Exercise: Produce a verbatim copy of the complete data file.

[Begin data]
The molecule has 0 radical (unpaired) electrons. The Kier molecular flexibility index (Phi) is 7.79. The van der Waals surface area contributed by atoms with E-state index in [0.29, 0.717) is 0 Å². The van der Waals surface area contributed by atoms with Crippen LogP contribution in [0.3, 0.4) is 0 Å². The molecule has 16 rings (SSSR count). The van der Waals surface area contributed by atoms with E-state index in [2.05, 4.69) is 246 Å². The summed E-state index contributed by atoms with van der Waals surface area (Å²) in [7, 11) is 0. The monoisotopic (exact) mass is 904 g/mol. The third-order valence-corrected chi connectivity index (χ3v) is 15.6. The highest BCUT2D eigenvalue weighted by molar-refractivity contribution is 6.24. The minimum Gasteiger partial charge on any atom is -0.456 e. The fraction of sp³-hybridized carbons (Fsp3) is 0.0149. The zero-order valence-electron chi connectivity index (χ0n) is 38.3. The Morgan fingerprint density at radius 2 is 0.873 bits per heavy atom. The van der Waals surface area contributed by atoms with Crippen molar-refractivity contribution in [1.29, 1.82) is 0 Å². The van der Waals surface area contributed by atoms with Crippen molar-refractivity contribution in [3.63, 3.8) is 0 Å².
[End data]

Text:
The molecule has 0 radical (unpaired) electrons. The Kier molecular flexibility index (Phi) is 7.79. The van der Waals surface area contributed by atoms with E-state index in [0.29, 0.717) is 0 Å². The van der Waals surface area contributed by atoms with Crippen LogP contribution in [0.3, 0.4) is 0 Å². The molecule has 16 rings (SSSR count). The van der Waals surface area contributed by atoms with E-state index in [2.05, 4.69) is 246 Å². The summed E-state index contributed by atoms with van der Waals surface area (Å²) in [7, 11) is 0. The monoisotopic (exact) mass is 904 g/mol. The third-order valence-corrected chi connectivity index (χ3v) is 15.6. The highest BCUT2D eigenvalue weighted by molar-refractivity contribution is 6.24. The minimum Gasteiger partial charge on any atom is -0.456 e. The fraction of sp³-hybridized carbons (Fsp3) is 0.0149. The zero-order valence-electron chi connectivity index (χ0n) is 38.3. The Morgan fingerprint density at radius 2 is 0.873 bits per heavy atom. The van der Waals surface area contributed by atoms with Crippen molar-refractivity contribution in [1.29, 1.82) is 0 Å². The van der Waals surface area contributed by atoms with Crippen molar-refractivity contribution in [3.63, 3.8) is 0 Å².